The Kauhangaroa is a dark green, and very tall growing variety, with a black margin to the leaves. The leaves bend utwards, and are dressed by the natives

only for baskets and matting. It is never planted by thorn, and is very easily broken with a jerk.

The Warariki is very broad and tall in its leaf, and is used by tho natives for the same purpose as the Kauhangaroa. The fibre is also very tender, and never used by natives except for kits, &c. This variety is found in the richest of the aoila—-bottoms of small valleys, by the sides of streams, and is never planted by the natives.

The Rev Mr Taylor, of Wanganui, gives ten varieties of flax, several of which are cultivated and used by natives for their own purposes. And Mr Armstrong of Christchurch, gives twelve varieties, which, he says, are cultivated in the Government Domain there. He says the most distinct varieties are

(1) The One. — Leaf narrow, very strong, edges of loaves orange coloured. (2) The Atiraukawa.—Leaf broad, light green, abrupt at the points, edges light brown.

(3) Hukiroa.—Leaf very long, tapering at the point, edges light brown. (4) Tihore. —Leaves linear, very strong, edges dark red.

(5) Tapoto.—Similar to Tihore, tapering at ths points, edges red. (6j Kauhangaroa.—Leaves very large, coarse-looking, edges and base of leaf dark brown, and two variegated forms. ■Mr. Armstrong Has furnished the Commissioners with the weights of several of these varieties, both before and after being dressed, viz :— Weight before Weight after dreading, dressing. ib. oz. oz. Kauhangaroa ... 014 2| Kuroa ... ... 112 5 Hue ... ... 16 74 Tihore ... ... 113 5£ ;. ; Rutaroa ... ... 1 6 4| Tapoto ... ... 3 4 9f Variegated kind ... 3 5 10 But this does not fshew the relative market value of each variety, so as to shew which sort it is most advisable to cultivate, and it may be that Mr Armstrong's experiments have been performed on several specimens of these plants not indigenous to his province, and but recently introduced there.

Mr Kelly, of New Plymouth, gives the names of twenty-two supposed varieties known in his province, viz:—Atiraukawa, Huhiroa, Parekoritawa (variegated), One, Tihore (I have not been able to satisfy myself whether this variety is identical with a plant of the same in the Auckland province) Ngutunui, Atewiki, Korako, Taiore, Takaipu, One, Ratarou, Raumoa, Manumi, Tipuna, Huruhuruhika, Ngutuparera, Tito o moo wai, Ngaro, Turareke, _Warariki, Pato. He says, " I cannot give a description of the whole of the above, the following are the only plants of which I can give any reliable description" :—

Atiraukawa.—This plant is said by the natives to produce the best and most abundant fibre ; it is not large, as. compared with Huhiroa, but is said to be a quick grower. , The leaf is inclined to bronze colour when at maturity, when young of a light olive green, the young leaf is Gothic pointed, and the edge of a dull dark brown, a shade lighter on the inner margin, sometimes leaves are seen with the brown relieved by a bright red line.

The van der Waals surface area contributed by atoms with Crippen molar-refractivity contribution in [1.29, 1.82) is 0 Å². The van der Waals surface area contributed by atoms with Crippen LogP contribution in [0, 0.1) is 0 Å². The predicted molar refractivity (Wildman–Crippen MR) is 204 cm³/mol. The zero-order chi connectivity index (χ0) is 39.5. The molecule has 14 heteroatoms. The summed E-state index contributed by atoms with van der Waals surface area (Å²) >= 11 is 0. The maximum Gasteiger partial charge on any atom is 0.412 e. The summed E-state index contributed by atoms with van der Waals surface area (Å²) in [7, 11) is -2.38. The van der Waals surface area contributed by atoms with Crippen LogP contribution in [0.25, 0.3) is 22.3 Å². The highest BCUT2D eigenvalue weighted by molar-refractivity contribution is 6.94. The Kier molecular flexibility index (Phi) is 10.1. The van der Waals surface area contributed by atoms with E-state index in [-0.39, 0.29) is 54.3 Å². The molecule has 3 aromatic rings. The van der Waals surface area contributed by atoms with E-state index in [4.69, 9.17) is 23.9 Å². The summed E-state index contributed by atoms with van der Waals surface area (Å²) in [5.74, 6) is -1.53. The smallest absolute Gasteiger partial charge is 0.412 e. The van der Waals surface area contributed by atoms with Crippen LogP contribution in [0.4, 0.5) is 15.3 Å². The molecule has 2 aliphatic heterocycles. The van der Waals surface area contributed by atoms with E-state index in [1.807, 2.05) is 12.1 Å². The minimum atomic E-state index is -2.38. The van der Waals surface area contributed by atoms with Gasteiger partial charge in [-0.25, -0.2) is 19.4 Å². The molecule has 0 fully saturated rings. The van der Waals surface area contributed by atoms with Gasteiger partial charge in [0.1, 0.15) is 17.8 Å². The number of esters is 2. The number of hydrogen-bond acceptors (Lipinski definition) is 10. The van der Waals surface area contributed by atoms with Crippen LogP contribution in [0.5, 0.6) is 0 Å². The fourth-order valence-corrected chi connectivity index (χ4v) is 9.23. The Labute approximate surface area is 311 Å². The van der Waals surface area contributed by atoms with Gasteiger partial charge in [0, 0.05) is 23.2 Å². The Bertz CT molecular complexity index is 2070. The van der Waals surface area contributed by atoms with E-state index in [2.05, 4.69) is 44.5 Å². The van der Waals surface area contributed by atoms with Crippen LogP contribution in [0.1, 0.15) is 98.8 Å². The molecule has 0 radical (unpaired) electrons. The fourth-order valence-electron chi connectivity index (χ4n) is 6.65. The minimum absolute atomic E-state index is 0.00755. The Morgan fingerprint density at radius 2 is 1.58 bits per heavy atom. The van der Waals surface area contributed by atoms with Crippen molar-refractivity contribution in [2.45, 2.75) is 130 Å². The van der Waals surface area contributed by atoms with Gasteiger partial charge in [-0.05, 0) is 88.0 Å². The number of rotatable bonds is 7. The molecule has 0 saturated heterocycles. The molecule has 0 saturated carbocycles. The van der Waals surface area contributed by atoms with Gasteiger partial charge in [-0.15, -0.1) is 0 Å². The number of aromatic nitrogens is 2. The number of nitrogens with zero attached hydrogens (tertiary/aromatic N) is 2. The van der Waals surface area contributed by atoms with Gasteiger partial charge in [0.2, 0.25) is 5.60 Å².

Huhiroa.—This plant has a bluish green coloured leaf ; which narrows gradually to the point, and a narrow edge of black or very dark brown, the keel has a reddish chocolate colour, it grows very luxuriantly and produces goodjfibre; it is easily separated from the green gummy matter by the native process of stripping. One.—This leaf is narrow, of an olive green, and the edge and keel orange coloured. (In'the enclosed papers this description applies to TiHore, but I think erroneously bo.) Parekoritawa.—This is a very beautiful plant, the leaf is of a bright green, striped longitudinally by a brimstone colour, the edge arid keel are of an orange colour. I thinkthis'is a Bport, as some of the leaves of the plant are often found green or very partially striped ; the fibre is very good. Manumi has a short leaf and black edge. :

Atewiki.—This plant is easily distinguished—the leaf is narrow, ha 3 a reddish tinge, and a narrow line of bright scarlet on the edge and. keel, the fibre is very white.

Taiore is abundant in the Opunake district, the leaf is a light green, and has a wide black edge, is easily distinguished, Tito-o moe-wai has a long red-edged" leafy the point of which falls over.

Takaipu.—The leaf Btands erect, has a brown edge, the fibre is very strong, and is used by the natives for making fishing lines, v ■'• ■ - ■-■ ■■- ■ ■•■": .".-..'■'; ••■ •'•':

' JSfgutuhui.— The leaf similar to the last but has a blunt point; and is red at the butts,when;split; •'•" ' <• i ■ .■:• Huruhuruhika bears a general resemblance to the Takaipu. Korako.—The leaf is of a dark green, the edge.has a narrow line of dark brown, which appears black, the keel is a pale yellow. '■;•■.■ ,